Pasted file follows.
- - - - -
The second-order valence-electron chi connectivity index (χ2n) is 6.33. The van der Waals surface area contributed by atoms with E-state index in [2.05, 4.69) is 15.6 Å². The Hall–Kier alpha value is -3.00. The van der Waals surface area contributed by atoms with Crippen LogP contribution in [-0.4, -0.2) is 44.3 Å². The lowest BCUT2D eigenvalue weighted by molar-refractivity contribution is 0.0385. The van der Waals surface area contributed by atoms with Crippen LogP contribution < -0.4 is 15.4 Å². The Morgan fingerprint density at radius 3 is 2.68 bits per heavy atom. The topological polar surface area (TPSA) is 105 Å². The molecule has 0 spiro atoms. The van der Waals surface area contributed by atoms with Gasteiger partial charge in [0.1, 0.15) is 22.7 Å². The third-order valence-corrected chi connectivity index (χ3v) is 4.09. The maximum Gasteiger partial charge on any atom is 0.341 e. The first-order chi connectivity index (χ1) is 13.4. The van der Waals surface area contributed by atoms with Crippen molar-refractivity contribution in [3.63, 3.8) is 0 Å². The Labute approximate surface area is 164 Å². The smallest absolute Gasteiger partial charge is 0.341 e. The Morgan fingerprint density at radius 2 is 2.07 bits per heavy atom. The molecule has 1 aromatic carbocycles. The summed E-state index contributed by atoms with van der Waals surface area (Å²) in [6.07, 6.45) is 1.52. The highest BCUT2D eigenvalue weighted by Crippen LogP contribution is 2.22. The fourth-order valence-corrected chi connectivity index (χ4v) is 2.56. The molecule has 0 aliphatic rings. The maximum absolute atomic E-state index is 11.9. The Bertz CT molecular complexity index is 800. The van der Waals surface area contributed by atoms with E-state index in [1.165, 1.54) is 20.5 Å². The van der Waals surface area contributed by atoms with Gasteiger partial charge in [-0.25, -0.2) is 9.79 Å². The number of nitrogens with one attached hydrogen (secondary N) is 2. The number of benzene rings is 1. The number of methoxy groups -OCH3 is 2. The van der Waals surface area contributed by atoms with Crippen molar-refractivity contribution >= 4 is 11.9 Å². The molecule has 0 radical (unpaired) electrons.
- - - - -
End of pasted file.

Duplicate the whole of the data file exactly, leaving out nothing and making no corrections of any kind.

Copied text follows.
The second-order valence-electron chi connectivity index (χ2n) is 6.33. The van der Waals surface area contributed by atoms with E-state index in [2.05, 4.69) is 15.6 Å². The Hall–Kier alpha value is -3.00. The van der Waals surface area contributed by atoms with Crippen LogP contribution in [-0.4, -0.2) is 44.3 Å². The lowest BCUT2D eigenvalue weighted by molar-refractivity contribution is 0.0385. The van der Waals surface area contributed by atoms with Crippen LogP contribution < -0.4 is 15.4 Å². The Morgan fingerprint density at radius 3 is 2.68 bits per heavy atom. The topological polar surface area (TPSA) is 105 Å². The molecule has 0 spiro atoms. The van der Waals surface area contributed by atoms with Gasteiger partial charge in [0.1, 0.15) is 22.7 Å². The third-order valence-corrected chi connectivity index (χ3v) is 4.09. The maximum Gasteiger partial charge on any atom is 0.341 e. The first-order chi connectivity index (χ1) is 13.4. The van der Waals surface area contributed by atoms with Crippen molar-refractivity contribution in [3.63, 3.8) is 0 Å². The Labute approximate surface area is 164 Å². The smallest absolute Gasteiger partial charge is 0.341 e. The Morgan fingerprint density at radius 2 is 2.07 bits per heavy atom. The molecule has 1 aromatic carbocycles. The summed E-state index contributed by atoms with van der Waals surface area (Å²) in [6.07, 6.45) is 1.52. The highest BCUT2D eigenvalue weighted by Crippen LogP contribution is 2.22. The fourth-order valence-corrected chi connectivity index (χ4v) is 2.56. The molecule has 0 aliphatic rings. The maximum absolute atomic E-state index is 11.9. The Bertz CT molecular complexity index is 800. The van der Waals surface area contributed by atoms with E-state index in [1.165, 1.54) is 20.5 Å². The van der Waals surface area contributed by atoms with Gasteiger partial charge in [-0.25, -0.2) is 9.79 Å². The number of nitrogens with one attached hydrogen (secondary N) is 2. The number of benzene rings is 1. The number of methoxy groups -OCH3 is 2. The van der Waals surface area contributed by atoms with Crippen molar-refractivity contribution >= 4 is 11.9 Å². The molecule has 0 radical (unpaired) electrons.